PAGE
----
Motrin is about to test the PR maxim: “all press is good press.” It looks like the company stepped in it today with an ad is that is, at the very least, borderline offensive.
The reaction on Twitter is fast and furious and already there is a viral video response. Motrin’s mistake is a problem common to big media companies, attempted “snarkiness” and often comes off as condescending. Worse still, companies that adopt a conversational tone without actually participating in the conversation come off as phony. Motrin doesn’t actually “feel your pain,” they just focused group this and found a micro-trend. If Motrin had been on Twitter, had a blog, had been in discussions with mom-bloggers and engaged in a back-forth with customers via social media and e-mail, my hunch is that the reaction to this ad would’ve been different…
We’re doing our best to engage in a conversation with our users and potential users. It’s not easy and, I would imagine, it’s even harder for a big company. But, it’s no longer optional. To introduce new products, to test-drive marketing, to promote new features, and to remedy mistakes, we need to have a relationship with our users.
Motrin needs to salvage the best of a bad situation by opening a dialogue with, not only the people it offended, but all its customers. If it does that, it just might come out ahead…
This is slightly off-topic, but is interesting nonetheless. Jeff Jarvis posted the text of his prepared opening statement from an upcoming debate: the motion at issue: “Google violates its ‘don’t be evil’ motto. Not sure where exactly I stand, but Jeff (against the motion) is a really smart guy (as is Harry Lewis on the opposite side) and I think he raises some good points:
Leavening the impression of - or fear of - evil is Google’s virtue. Google does good. Our world is a better place because of Google. Consider:
* Google has opened up the world’s digital knowledge to everyone. We can answer any question, satisfy any curiosity, fix any error of fact in the blink of an eye. I wanted to know just how fast that is, so I asked Google how fast an eye blinks and in .3 seconds it told me that a blink takes .3 seconds.
* Google respects the wisdom of the crowd - that is the essence of the PageRank that determines which search results are most relevant. Google also enables us to recapture our wisdom, as it does with its analysis of flu trends based on our searches for related words.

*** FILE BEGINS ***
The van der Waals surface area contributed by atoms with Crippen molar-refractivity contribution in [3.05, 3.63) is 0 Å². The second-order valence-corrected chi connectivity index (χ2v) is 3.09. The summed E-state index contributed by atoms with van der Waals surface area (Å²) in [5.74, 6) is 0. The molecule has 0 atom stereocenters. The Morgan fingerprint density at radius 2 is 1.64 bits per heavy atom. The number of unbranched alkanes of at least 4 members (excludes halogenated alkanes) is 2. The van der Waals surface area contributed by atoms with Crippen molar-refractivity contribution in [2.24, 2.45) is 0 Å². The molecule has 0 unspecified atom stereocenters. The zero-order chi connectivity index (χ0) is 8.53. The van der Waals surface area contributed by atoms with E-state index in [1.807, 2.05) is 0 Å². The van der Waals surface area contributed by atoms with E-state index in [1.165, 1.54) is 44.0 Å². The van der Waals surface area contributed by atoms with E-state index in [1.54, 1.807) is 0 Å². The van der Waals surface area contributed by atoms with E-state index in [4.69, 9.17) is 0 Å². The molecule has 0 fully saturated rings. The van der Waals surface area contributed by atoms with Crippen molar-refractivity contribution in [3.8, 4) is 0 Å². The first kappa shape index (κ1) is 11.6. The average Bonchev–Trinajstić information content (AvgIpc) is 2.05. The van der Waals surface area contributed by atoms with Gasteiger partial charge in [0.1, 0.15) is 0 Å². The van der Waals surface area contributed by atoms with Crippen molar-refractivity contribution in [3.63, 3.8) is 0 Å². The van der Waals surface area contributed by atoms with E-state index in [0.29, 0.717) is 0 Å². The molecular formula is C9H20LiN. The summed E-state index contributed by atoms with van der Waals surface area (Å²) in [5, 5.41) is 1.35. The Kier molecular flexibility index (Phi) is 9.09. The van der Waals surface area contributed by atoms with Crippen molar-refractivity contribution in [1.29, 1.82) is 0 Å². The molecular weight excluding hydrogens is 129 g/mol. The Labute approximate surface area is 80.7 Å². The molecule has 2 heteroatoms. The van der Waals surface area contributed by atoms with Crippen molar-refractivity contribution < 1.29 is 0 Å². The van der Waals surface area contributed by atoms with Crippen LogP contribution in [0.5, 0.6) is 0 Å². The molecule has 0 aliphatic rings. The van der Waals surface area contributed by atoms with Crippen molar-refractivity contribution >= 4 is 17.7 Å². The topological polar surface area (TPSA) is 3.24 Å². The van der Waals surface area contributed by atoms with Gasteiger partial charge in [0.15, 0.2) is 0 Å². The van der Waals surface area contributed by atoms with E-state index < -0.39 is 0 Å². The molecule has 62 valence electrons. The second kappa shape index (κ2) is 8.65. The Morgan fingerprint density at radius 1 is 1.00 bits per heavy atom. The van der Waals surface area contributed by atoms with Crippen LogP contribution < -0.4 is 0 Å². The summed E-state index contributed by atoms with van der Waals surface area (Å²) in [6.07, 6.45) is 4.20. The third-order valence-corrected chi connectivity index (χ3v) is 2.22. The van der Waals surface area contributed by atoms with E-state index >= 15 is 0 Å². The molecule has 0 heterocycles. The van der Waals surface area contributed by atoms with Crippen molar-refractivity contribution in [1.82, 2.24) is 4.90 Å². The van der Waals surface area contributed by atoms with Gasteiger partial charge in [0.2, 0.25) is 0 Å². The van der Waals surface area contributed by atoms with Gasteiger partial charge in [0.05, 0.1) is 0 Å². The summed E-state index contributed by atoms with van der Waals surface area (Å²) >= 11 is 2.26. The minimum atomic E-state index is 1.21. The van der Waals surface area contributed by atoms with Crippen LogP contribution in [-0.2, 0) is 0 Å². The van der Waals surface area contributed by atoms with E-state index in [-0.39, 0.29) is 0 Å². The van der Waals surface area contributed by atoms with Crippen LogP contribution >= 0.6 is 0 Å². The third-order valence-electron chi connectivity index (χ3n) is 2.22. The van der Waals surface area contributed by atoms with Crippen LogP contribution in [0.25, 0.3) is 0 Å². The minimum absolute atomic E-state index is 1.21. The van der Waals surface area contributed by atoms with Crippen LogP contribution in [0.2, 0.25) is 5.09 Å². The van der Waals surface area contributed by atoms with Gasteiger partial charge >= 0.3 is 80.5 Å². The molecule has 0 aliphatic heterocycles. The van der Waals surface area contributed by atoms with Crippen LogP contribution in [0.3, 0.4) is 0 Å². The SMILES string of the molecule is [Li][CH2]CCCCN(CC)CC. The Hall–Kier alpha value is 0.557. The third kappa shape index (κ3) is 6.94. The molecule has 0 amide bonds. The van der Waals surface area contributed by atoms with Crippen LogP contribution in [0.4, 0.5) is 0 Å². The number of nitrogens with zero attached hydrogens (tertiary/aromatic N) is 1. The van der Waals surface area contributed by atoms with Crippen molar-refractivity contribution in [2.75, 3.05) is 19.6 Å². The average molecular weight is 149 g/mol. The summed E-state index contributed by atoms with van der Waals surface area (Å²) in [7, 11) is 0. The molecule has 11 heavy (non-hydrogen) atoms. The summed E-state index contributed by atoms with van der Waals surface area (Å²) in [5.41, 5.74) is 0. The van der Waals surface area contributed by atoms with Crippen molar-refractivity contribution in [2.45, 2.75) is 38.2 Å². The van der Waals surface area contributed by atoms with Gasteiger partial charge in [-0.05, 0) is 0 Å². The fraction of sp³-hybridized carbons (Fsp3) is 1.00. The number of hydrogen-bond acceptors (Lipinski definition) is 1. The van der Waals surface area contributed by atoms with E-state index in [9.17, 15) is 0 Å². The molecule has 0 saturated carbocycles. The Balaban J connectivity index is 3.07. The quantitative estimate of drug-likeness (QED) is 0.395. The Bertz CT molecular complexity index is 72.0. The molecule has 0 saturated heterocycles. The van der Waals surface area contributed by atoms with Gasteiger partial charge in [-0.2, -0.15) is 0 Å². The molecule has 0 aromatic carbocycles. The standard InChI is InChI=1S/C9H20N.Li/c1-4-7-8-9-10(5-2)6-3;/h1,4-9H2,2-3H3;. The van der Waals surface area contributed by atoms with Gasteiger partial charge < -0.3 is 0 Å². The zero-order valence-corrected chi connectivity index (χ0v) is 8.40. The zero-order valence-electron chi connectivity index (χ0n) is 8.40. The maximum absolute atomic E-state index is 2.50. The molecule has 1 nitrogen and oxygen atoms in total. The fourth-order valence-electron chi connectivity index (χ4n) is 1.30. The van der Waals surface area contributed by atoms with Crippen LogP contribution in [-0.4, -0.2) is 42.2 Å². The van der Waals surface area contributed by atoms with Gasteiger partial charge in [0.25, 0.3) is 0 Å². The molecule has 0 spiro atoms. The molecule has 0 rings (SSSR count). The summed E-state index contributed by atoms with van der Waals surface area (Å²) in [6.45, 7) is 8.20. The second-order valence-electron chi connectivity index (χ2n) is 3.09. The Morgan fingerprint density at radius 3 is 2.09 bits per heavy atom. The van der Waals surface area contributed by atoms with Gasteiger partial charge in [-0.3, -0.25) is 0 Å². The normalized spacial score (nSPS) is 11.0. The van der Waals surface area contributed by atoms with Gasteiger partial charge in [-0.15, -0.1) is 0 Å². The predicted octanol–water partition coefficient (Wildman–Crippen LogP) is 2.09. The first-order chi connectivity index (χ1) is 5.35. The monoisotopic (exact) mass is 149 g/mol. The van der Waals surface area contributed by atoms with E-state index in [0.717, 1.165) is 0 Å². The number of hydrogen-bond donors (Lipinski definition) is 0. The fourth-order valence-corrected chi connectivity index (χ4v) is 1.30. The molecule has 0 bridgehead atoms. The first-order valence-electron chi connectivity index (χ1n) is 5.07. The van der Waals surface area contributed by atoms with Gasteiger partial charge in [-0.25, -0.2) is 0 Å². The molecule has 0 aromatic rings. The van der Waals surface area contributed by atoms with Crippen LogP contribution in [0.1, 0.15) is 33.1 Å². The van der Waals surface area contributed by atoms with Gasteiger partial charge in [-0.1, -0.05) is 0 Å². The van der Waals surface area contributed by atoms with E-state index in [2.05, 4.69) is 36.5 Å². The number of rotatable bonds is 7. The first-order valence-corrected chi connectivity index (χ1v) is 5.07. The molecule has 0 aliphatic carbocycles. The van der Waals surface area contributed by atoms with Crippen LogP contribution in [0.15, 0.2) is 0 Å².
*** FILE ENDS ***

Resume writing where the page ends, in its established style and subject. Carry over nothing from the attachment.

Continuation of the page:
In the coming days, we’re going to share with you some really special memories from our launch party, which took place this past Sunday in Los Angeles. We’re still catching our breath from the event, to which we invited our Southern California users and many other special friends of TotSpot, but already one of the many powerful moments was shared by MomLogic in an interview with our gracious host Jenny McCarthy.
TotSpot is now five-months old. Since launching our public beta in June, TotSpot users (now nearly 25,000 strong) have provided us with great feedback. To our users: You are constructive, helpful, and incredibly patient. Thank you.
Over the past 6 weeks, we’ve been working on an upgrade to TotSpot that incorporates much of this feedback, and more importantly, will enable us to incorporate your future feedback even faster. We’ll be publishing these changes shortly and we thought it a good idea to update you on our goals for the upgrade:
Incorporate parents into TotSpot - Our focus at TotSpot remains the kids, but it’s clear to us that having the TotSpot experience flow completely through your child’s identity was cause for confusion. So, we’ve enabled parents to have a basic presence on the site (in the form of a mini-profile and friend relationships) that will make the service much easier to use and TotSpot a much stronger community. What does that mean for you?
Login system: Moving forward, you’ll login with your e-mail address rather than your child’s username.
Community: Incorporating parents into TotSpot will make it possible to improve the TotSpot community. Expect more community features that will make TotSpot a more rewarding experience.